If we are to take carbon emissions seriously henceforth (and I'm sorry to say that it's not clear that we will, yet, especially here in the U.S.), we will need to "pick our battles", as the author puts it--understand that whether we dry our hands with paper towels or an air blower is utterly trivial next to the question of how many intercontinental flights we take each year. In a sense, we have only a very poor understanding of the carbon costs of all manner of things; this book is a helpful first step to remedy the situation, and contains quite a few surprises. (especially about cheeseburger-powered bicycles!)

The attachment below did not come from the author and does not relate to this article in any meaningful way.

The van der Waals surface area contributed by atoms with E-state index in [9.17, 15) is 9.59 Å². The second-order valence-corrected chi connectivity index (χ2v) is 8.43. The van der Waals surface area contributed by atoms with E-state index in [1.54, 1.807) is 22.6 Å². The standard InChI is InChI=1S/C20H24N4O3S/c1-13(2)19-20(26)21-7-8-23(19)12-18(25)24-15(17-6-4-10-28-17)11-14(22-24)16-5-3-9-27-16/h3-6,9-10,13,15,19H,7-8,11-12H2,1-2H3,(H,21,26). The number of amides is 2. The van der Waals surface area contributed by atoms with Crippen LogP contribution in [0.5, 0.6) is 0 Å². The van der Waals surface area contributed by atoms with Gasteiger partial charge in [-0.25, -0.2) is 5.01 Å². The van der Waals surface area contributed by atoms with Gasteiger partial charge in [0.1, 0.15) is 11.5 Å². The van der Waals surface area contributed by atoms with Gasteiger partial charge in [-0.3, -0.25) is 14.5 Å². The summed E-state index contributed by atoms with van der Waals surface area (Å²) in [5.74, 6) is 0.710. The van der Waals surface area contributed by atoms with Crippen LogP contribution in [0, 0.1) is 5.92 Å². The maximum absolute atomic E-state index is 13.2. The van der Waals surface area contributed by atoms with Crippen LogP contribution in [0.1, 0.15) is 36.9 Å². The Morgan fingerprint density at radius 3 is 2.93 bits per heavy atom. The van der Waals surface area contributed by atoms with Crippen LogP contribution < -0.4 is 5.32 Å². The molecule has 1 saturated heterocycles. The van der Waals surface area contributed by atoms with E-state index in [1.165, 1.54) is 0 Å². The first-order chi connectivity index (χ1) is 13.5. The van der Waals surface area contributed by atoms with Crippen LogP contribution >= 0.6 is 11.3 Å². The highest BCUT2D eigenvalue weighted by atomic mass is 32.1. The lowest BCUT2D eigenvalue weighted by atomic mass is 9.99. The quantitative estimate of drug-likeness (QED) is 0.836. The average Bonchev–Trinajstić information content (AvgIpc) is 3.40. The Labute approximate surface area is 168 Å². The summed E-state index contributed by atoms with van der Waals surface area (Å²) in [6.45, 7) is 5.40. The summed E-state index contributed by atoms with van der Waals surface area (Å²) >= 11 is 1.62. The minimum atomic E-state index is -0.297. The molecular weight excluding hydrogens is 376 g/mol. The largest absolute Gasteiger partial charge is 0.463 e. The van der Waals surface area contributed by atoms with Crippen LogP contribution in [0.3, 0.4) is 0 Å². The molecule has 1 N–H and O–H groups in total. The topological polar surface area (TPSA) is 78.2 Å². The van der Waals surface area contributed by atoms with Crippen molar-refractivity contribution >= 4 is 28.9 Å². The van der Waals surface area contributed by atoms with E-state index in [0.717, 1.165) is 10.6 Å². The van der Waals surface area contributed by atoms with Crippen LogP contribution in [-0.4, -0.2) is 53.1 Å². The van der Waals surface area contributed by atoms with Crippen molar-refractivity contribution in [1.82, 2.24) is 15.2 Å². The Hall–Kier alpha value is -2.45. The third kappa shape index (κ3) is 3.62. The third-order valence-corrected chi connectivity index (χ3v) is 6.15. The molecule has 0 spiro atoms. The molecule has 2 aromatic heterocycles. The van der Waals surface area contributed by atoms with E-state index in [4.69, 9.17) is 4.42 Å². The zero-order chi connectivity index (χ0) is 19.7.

I would have organized it a bit differently myself...presenting different alternatives for eg. vegetables (locally grown vs. air-freighted in etc) is quite useful, but I'm not sure how totting up the carbon footprint of "the world's data centers" helps anyone choose anything. Worse still is the tacked-on "black carbon" near the end, which is not a product or service, indeed not even in the same category--it's a consequence, not a cause.

But these are relative nits. Sooner or later (...and for our childrens sake, it had better be sooner) we will all have to learn about the environmental costs of our lifestyles, to parallel the financial costs. This is a valiant effort to that end.
3 von 3 Kunden fanden die folgende Rezension hilfreich
4.0 von 5 Sternen The short version: A great reference with a catchy title 3. September 2012
Von Isaac - Veröffentlicht auf